“Challenges to the system,” writes Rául Zibechi, “are unthinkable without spaces beyond the control of the powerful.” After almost two years of coordinated repression against the Occupy movement, 7,719 arrests, timed entrapment cases, mass surveillance, and a police-state presence waged against public plazas and squares, language offers itself as an open yet clandestine space to occupy and mobilize in the effort to freely name the world, its injustices, and our narratives toward common emancipation. Like Zapatistas, as “incompleted beings conscious of their incompletion,” we mentor one another to build networks grounded in a literacy of rebellion.
“Those who look at us,” wrote Subcomandante Marcos last week, “and look at themselves thinking about us, and make themselves a bridge and then discover that these words that they write, sing, repeat, transform, do not belong to the Zapatistas, that they never did, that those words belong to you, they belong to everybody and to nobody, and that they are part of a larger whole, and who knows where that larger whole may be, and so you discover or confirm that when you look at us looking at ourselves looking at you, you are touching and talking about something bigger, something for which there is no alphabet yet, and that through this process you aren’t joining a group, collective, organization, sect, religion, or whatever you may call it, but rather that you are understanding that the passage to humanity today is called ‘rebellion.’”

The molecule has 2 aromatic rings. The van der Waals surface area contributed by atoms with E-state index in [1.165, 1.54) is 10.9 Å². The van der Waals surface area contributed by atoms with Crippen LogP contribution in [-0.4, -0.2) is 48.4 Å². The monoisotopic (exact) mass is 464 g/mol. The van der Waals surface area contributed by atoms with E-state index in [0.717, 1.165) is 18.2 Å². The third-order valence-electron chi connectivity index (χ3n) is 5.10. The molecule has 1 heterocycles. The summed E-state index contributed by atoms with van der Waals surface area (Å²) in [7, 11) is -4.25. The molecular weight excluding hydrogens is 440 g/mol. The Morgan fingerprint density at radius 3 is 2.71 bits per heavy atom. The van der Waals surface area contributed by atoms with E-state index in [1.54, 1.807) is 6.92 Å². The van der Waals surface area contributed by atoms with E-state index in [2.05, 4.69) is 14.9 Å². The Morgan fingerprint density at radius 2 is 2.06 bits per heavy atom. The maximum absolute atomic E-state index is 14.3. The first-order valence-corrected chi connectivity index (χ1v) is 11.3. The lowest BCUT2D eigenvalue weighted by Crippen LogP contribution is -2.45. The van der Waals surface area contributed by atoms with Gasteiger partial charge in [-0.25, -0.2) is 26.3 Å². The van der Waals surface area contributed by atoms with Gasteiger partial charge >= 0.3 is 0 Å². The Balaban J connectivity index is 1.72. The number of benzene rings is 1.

With our word as our weapon, the passage to humanity opens. At the same time, repression against us, blocking what we open, intensifies. As it does, we learn to find one another and connect in new ways, learning from one another as we go, finding solidarity in disobedience, in stories of community and resistance, and in simple words we carry in from sister struggles, words like compañeroand compañera.
Greg Ruggiero is an editor with City Lights Books. He is author of Microradio and Democracy: [Low] Power to the People, and has co-edited several collections of Zapatista writings, including Our Word is Our Weapon and The Speed of Dreams. He is currently working with the communities on a print and music project, Radio Zapatista: The Songs, Lyrics and Stories of a Rebel Radio Network.